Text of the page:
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Reopening rolled back in northern N.B. region after 3rd new COVID-19 case

FREDERICTON — New Brunswick partially rolled back its post-pandemic reopening plan on Wednesday, as officials blamed a cluster of new cases on a health-care worker who reportedly travelled outside the province and did not self-isolate upon return.

FREDERICTON — New Brunswick partially rolled back its post-pandemic reopening plan on Wednesday, as officials blamed a cluster of new cases on a health-care worker who reportedly travelled outside the province and did not self-isolate upon return. 

Public health officials confirmed Wednesday that the province's latest case is a person in their 50s in the Campbellton area in the north of the province, bordering Quebec.

The province's chief medical officer of health, Dr. Jennifer Russell, said that person was a contact for the two previously reported cases — a young child who attended two daycares, and a senior over the age of 90.

Russell and Premier Blaine Higgs wouldn't say if the person was a doctor or a nurse, but Higgs said they were in contact with a lot of people.

"This is a health-care worker who saw multiple patients over a two-week period following their return to New Brunswick. We are still contact tracing, but we know this zone is at a higher risk due to the actions of one irresponsible individual," Higgs said.

The Vitalite Health Network announced Wednesday that the Campbellton Regional Hospital is closing its emergency department and cancelling all non-urgent or elective services for 24 hours "due to the high risk of transmission of COVID-19."

It said the measure was needed "to limit transmission of the virus originating from a member of the facility's health care staff."

The province moved to the "yellow" phase of its COVID recovery plan last week, allowing larger groups of people to meet and more businesses and services to open. Russell said Wednesday the Campbellton region will have to take a step backwards to the "orange" level.

"This means that residents of the Campbellton-Dalhousie region should avoid contacts outside their two-household bubble and non-regulated health professionals and personal service businesses that opened up last Friday will again have to be closed," she said.

Russell said people in the region, which extends from Whites Brook to the Belledune, should try to remain at home for the next two weeks and not travel outside the area known as "Zone 5."

She said New Brunswickers need to trust each other, but some people aren't taking the health concerns seriously.

She said she expects there will be more cases of COVID-19 in the province as a result, but is hoping they will be confined to one area. Mobile testing units will be in place Thursday, she said.

Higgs said people should only be travelling in and out of Zone 5 for essential reasons — which he said doesn't include getting a haircut.

The premier was clearly frustrated while announcing the details Wednesday and said the individual could face charges.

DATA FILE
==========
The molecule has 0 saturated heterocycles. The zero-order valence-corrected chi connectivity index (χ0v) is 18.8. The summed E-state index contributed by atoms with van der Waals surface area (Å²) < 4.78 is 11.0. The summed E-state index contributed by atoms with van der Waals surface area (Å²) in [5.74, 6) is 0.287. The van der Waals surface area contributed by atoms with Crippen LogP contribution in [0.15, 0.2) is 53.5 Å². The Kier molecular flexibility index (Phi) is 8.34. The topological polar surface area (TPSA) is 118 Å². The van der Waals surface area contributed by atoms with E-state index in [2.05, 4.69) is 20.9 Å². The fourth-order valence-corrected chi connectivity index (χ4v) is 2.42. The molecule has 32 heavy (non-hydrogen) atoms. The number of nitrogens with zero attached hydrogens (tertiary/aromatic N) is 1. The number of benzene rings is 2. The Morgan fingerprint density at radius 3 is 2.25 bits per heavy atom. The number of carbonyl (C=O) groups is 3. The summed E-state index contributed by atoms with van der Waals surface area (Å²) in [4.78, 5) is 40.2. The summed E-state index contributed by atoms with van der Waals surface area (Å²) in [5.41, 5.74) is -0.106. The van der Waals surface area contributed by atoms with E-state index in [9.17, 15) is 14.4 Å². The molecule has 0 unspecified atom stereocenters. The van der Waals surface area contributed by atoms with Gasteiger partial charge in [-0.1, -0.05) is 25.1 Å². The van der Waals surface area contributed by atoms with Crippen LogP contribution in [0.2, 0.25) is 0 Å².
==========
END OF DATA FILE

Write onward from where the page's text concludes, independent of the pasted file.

"Was this what would appear to be an apparent violation of our current rules? If indeed that is the case, we will move forward with understanding and if charges need to be laid, they will," Higgs said.  

As of Wednesday, New Brunswick has had 123 cases of COVID-19 and 120 have recovered.

The latest cases follow a protest last week by more than 400 people from Campbellton and the Quebec communities of Pointe-a-la-Croix and Listuguj First Nation, calling for a "bubble" to be created between them.

People's Alliance Leader Kris Austin said the protest on the bridge linking the two provinces should never have been allowed to happen.

"You can't have citizens crossing the border and shaking hands and hugging each other between Quebec and New Brunswick. That is just ludicrous at this point in time during a pandemic," he said Wednesday.

Austin said strong border controls need to be maintained, but the cases in the Campbellton area should not affect the restoration of business, services and recreation in the rest of the province.

"You can't make the whole province suffer because of an outbreak in a certain area," Austin said.

Neighbouring Prince Edward Island is expected to release details this week on plans to allow people with seasonal cottages to head to the Island.

It's expected cottagers will have to complete an application process and prove their ability to self-isolate for 14 days.

Many of them will have to travel through New Brunswick to get to P.E.I.

Higgs said Wednesday it won't be possible to guarantee that those travellers won't stop for food or other shopping while passing through the province.

He said they have to use the honour system, and he won't be blocking travel.

"It's important that we find ways to work together and let provinces do what they feel is right," he said.

This report by The Canadian Press was first published May 27, 2020.

Kevin Bissett, The Canadian Press


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